Getting Pregnant After Birth Control

How soon can you get pregnant after stopping birth control?

From the WebMD Archives

Women tend to spend half their lives trying NOT to get pregnant and then when they decide they are ready, they find out it's not always that easy to conceive. In efforts to prevent pregnancy, women today use oral contraceptives, hormonal patches, condoms, and numerous other birth control methods.

When it comes to hormonal contraceptives, your best bet is to complete your current cycle and then attempt to get pregnant, says Frank A. Chervenak, MD, professor and chairman of the department of obstetrics and gynecology at Weill Medical College of Cornell University in New York City.

"After the cycle, attempts can be made to start getting pregnant although it may be advisable to wait for the first normal menstrual period after you stop taking your pills," he says. But this precaution is not essential. Some women conceive within a week or two after stopping birth control pills.

"I advise women to complete the cycle so they don't have irregular bleeding," he says. In general, the middle of the month is when ovulation and potentially conception are most likely to take place, so the optimal fertile window is a couple of weeks after stopping contraception.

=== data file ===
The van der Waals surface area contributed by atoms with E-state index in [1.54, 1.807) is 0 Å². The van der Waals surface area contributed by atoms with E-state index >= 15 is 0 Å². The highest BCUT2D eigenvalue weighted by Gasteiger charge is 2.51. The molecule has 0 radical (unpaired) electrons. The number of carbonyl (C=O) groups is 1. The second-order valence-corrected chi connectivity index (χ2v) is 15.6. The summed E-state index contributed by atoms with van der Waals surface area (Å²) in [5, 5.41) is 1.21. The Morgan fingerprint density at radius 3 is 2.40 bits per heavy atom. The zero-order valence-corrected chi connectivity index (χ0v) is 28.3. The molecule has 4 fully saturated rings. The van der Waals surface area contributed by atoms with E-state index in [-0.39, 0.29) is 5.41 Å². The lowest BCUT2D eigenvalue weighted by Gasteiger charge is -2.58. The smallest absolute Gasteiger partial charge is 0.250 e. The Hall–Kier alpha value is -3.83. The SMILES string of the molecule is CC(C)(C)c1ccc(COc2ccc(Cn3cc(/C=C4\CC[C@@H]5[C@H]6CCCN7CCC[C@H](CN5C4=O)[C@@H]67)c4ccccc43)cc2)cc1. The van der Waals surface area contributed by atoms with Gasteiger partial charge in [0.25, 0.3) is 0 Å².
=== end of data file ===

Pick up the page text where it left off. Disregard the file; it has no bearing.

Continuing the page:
An important point to consider, however, is that "if there has been a previous pregnancy or miscarriage, wait about three months to give the body a chance to recover," he says. "This is where a waiting period makes sense."

As far as other types of contraception, the intrauterine device (IUD) must be removed before a woman starts attempting to conceive, he says. Couples can just stop using condoms when they are ready to conceive, he adds.

WebMD Feature Reviewed by Brunilda Nazario, MD on March 16, 2009


SOURCE: Frank A. Chervenak, MD, professor and chairman, department of obstetrics and gynecology, Weill Medical College of Cornell University, New York City.

© 2005 WebMD, Inc. All rights reserved.

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